Festive season coast lashing a painless experience in our Ford Ranger Thunder
Special edition version of the Wildtrak has become an instant hit over a short period given how many are already on our roads.
Down by the sea and on familiar ‘roads’
Down by the sea and on familiar ‘roads’
Subscribe to continue reading this article
and support trusted South African journalism
If ever there was a car or in this case bakkie that lived-up to its name too literally, our soon-to-depart long-term Ford Ranger Thunder would’ve ranked among the top five.
Bizarrely, the sight of our Sea Grey bi-turbo double cab 4×4 in the care of yours truly at almost any stage during the latter stages of last year would result in the bright blue above select its most threatening shade of grey before clearing its throat with a distinct rumble and then opening the taps while putting on an incredible light show for our guardian of the Blue Oval.
In-line with the saying, “you cannot make this up”, or something to that extent, the past festive season started out in much the same way as our Thunder’s trek to the Struandale Engine Plant in Port Elizabeth where its twin-blown heart is made; a grey sky literally highlighted by all types of lighting shapes and rain, plus the fact that the person behind the wheel was the same who took it down to the coast the first time.
In this instance though, the Thunder was to face not only a second trip, but also one that took it in the heart of what was classified as a pandemic hotspot, not once, but twice as it also decedent upon the Garden Route over the Christmas. In total, the 4 701 km it covered with a best recorded consumption of 7.4 L/100 km not only went by with no drama, but also highlighted another aspect; the rate at how what is essentially an aesthetically enhanced Wildtrak had exploded in popularity over a short period.
Right from departing the Big Smoke to pottering around my hometown of Despatch, going to Port Elizabeth and then heading out on the N2 to Hartenbos and Mossel Bay before returning to Johannesburg, it was almost a guarantee that two handfuls of Thunders would pass on the opposite side or overtake, a clear example of South Africans’ love for special edition models that look different, but are otherwise identical to their ‘less gifted’ siblings.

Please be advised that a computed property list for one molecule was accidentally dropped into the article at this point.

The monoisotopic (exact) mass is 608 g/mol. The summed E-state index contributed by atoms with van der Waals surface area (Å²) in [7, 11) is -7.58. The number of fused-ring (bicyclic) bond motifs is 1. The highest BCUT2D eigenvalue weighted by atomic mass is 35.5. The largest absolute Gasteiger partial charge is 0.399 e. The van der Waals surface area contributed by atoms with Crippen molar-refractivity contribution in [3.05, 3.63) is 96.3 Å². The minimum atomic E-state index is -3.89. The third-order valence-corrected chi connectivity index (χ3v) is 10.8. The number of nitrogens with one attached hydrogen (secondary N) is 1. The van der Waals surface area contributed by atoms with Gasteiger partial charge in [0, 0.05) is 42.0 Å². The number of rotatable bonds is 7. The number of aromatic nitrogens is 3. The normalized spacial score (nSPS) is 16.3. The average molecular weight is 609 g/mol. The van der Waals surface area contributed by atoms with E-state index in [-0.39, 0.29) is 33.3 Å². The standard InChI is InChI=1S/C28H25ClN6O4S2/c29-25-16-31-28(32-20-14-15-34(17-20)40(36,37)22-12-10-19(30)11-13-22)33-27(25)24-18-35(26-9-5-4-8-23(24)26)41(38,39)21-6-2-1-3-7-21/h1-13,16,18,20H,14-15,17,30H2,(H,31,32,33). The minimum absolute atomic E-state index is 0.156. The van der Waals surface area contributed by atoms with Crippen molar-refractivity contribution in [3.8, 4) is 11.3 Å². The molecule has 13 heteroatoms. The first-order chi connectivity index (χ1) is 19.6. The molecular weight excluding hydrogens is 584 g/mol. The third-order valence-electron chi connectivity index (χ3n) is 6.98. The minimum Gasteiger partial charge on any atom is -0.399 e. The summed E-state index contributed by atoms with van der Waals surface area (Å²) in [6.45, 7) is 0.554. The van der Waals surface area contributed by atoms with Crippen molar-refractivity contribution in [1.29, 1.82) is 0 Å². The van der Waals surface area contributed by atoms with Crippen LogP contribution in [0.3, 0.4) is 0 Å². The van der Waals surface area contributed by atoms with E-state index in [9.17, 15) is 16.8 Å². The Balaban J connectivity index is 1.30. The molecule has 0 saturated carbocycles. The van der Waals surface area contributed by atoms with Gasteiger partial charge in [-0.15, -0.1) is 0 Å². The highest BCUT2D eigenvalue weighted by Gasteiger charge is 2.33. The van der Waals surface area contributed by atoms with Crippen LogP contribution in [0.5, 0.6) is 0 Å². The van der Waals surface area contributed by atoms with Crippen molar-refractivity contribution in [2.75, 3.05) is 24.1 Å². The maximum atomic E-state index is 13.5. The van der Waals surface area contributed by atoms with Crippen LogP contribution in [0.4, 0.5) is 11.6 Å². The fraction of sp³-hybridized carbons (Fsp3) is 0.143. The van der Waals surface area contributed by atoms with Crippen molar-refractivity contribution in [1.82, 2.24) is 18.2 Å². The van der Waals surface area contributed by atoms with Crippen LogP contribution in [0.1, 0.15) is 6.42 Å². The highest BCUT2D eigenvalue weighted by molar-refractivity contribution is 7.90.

The extended period of having the Thunder didn’t only involve being tar bound as it spend quite a lot time, followed by numerous trips to the car wash, off-road. While mostly left in high range four-wheel-drive, the slim rotary dial found itself in low range on a few occasions, most notably the discovery of a large pan outside Uitenhage that seemingly resembled the Makgadikgadi in Botswana.
Aside from its driver being too cautions when tasked with going-up a steep incline in order to avoid the skidplates or side steps hitting the ground, which resulted in a loss of momentum and all four wheels spinning uselessly, the Ranger made light work of the terrain otherwise as the 500 Nm offered by its 2.0-litre engine proved more than enough.
Out on the open road, it was business as usual with the ride being comfortable, the seats supportive and the 157 kW not resulting in any groans for a lack of grunt. As before though, the ten-speed automatic gearbox, while slick, tended to take its ratio skipping fondness too far and cause the Thunder to be left without poke for a few seconds. It highlighted what is perhaps the most annoying part of the ‘box, the lack of a proper manual override like the gate on the 2.2 and 3.2-litre or the paddles found on the Raptor as the buttons on the gear lever are more frustrating and pointless than anything else.
Towards the end of its stay, the Thunder also made landfall i Jeffreys Bay as part of an impromptu road trip for something this writer views as an absolute necessity no matter the weather or temperature; a pair of surfer approved plakkies. In the boiling Eastern Cape heat, which become more Highveld-like not long after, a rendezvous up a gravel road on the way back elicited a more sombre sight; the remains of the narrow-gauge railway line that ran from Port Elizabeth to Avontuur in the Western Cape and over the notorious Van Stadens River gorge across the highest bridge of its kind in the world.
Left to rust after floods in 2006, along with a line of forgotten hopper cars, the line once used by the Apple Express steam train nonetheless made for an ideal replication of a television advertisement famously used by one of its biggest rivals. Sneaky, but an opportunity I simply couldn’t resist.
The trek back to Johannesburg was completed without fuss and despite the monotony of the N1, the Adaptive Cruise Control made for painless going with little engine or road noise intruding into the cabin. Since the odometer had ticked over, the Thunder was due for its scheduled 15 000 km service. Paul Maher Ford in Randburg was selected and after a painless book-in set for two days later, the Thunder was returned looking like new after tabs on its progress was relayed via SMS throughout.
As much as it lived-up to its name in more ways than one, the ease at which the Ford Ranger Thunder took each task thrown at it during the festive season in its stride only proved why double cabs have become the new family sedan and a vehicle many cannot live without.
In the case of the Thunder, with its red stitched black leather upholstery, easy-as-chips eight-inch touchscreen infotainment system, bi-LED headlights, menacing black 17-inch alloy wheels, rain sense wipers, plethora of safety and driver assistance systems and heated front chairs, it turned-out to be ideal companion, again, and proof that the premium it commands over the Wildtrak had not been a deterrence for Blue Oval or bakkie loving South Africans.
Access to the top content, vouchers and other member only benefits